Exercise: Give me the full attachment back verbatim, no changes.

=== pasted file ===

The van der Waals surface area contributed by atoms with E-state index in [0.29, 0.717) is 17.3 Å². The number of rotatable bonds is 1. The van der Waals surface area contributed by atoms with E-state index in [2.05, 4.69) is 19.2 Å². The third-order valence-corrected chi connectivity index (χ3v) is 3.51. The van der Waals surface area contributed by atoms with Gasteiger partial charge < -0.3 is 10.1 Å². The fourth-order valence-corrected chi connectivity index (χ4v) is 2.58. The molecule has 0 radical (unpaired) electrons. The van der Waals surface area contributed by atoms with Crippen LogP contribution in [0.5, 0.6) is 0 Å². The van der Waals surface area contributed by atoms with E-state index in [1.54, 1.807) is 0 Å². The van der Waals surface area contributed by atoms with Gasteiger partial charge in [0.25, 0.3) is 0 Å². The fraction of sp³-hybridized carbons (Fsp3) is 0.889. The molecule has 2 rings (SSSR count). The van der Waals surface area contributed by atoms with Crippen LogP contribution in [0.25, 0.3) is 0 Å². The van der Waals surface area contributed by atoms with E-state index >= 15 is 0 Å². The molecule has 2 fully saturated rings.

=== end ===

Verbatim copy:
The van der Waals surface area contributed by atoms with E-state index in [0.29, 0.717) is 17.3 Å². The number of rotatable bonds is 1. The van der Waals surface area contributed by atoms with E-state index in [2.05, 4.69) is 19.2 Å². The third-order valence-corrected chi connectivity index (χ3v) is 3.51. The van der Waals surface area contributed by atoms with Gasteiger partial charge < -0.3 is 10.1 Å². The fourth-order valence-corrected chi connectivity index (χ4v) is 2.58. The molecule has 0 radical (unpaired) electrons. The van der Waals surface area contributed by atoms with Crippen LogP contribution in [0.5, 0.6) is 0 Å². The van der Waals surface area contributed by atoms with E-state index in [1.54, 1.807) is 0 Å². The van der Waals surface area contributed by atoms with Gasteiger partial charge in [0.25, 0.3) is 0 Å². The fraction of sp³-hybridized carbons (Fsp3) is 0.889. The molecule has 2 rings (SSSR count). The van der Waals surface area contributed by atoms with Crippen LogP contribution in [0.25, 0.3) is 0 Å². The van der Waals surface area contributed by atoms with E-state index >= 15 is 0 Å². The molecule has 2 fully saturated rings.